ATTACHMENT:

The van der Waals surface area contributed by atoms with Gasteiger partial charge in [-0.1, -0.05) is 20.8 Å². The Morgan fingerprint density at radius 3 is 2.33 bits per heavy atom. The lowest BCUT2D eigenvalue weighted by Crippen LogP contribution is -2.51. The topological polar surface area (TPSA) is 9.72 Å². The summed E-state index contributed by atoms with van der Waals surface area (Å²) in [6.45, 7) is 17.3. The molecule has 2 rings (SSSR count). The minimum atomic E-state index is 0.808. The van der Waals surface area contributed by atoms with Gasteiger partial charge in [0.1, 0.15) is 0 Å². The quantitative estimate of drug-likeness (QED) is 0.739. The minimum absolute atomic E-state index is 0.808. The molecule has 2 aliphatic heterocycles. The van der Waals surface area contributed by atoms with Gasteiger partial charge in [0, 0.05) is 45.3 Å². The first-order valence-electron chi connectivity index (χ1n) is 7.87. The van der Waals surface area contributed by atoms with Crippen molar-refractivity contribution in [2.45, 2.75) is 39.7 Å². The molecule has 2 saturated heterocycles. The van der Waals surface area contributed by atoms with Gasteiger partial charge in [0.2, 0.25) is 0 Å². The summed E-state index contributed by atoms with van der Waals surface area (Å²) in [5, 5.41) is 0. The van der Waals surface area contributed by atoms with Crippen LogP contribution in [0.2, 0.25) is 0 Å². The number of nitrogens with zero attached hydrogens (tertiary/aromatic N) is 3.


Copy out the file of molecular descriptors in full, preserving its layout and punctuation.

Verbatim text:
The van der Waals surface area contributed by atoms with Gasteiger partial charge in [-0.1, -0.05) is 20.8 Å². The Morgan fingerprint density at radius 3 is 2.33 bits per heavy atom. The lowest BCUT2D eigenvalue weighted by Crippen LogP contribution is -2.51. The topological polar surface area (TPSA) is 9.72 Å². The summed E-state index contributed by atoms with van der Waals surface area (Å²) in [6.45, 7) is 17.3. The molecule has 2 rings (SSSR count). The minimum atomic E-state index is 0.808. The van der Waals surface area contributed by atoms with Gasteiger partial charge in [0.1, 0.15) is 0 Å². The quantitative estimate of drug-likeness (QED) is 0.739. The minimum absolute atomic E-state index is 0.808. The molecule has 2 aliphatic heterocycles. The van der Waals surface area contributed by atoms with Gasteiger partial charge in [0, 0.05) is 45.3 Å². The first-order valence-electron chi connectivity index (χ1n) is 7.87. The van der Waals surface area contributed by atoms with Crippen molar-refractivity contribution in [2.45, 2.75) is 39.7 Å². The molecule has 2 saturated heterocycles. The van der Waals surface area contributed by atoms with Gasteiger partial charge in [0.2, 0.25) is 0 Å². The summed E-state index contributed by atoms with van der Waals surface area (Å²) in [5, 5.41) is 0. The van der Waals surface area contributed by atoms with Crippen LogP contribution in [0.2, 0.25) is 0 Å². The number of nitrogens with zero attached hydrogens (tertiary/aromatic N) is 3.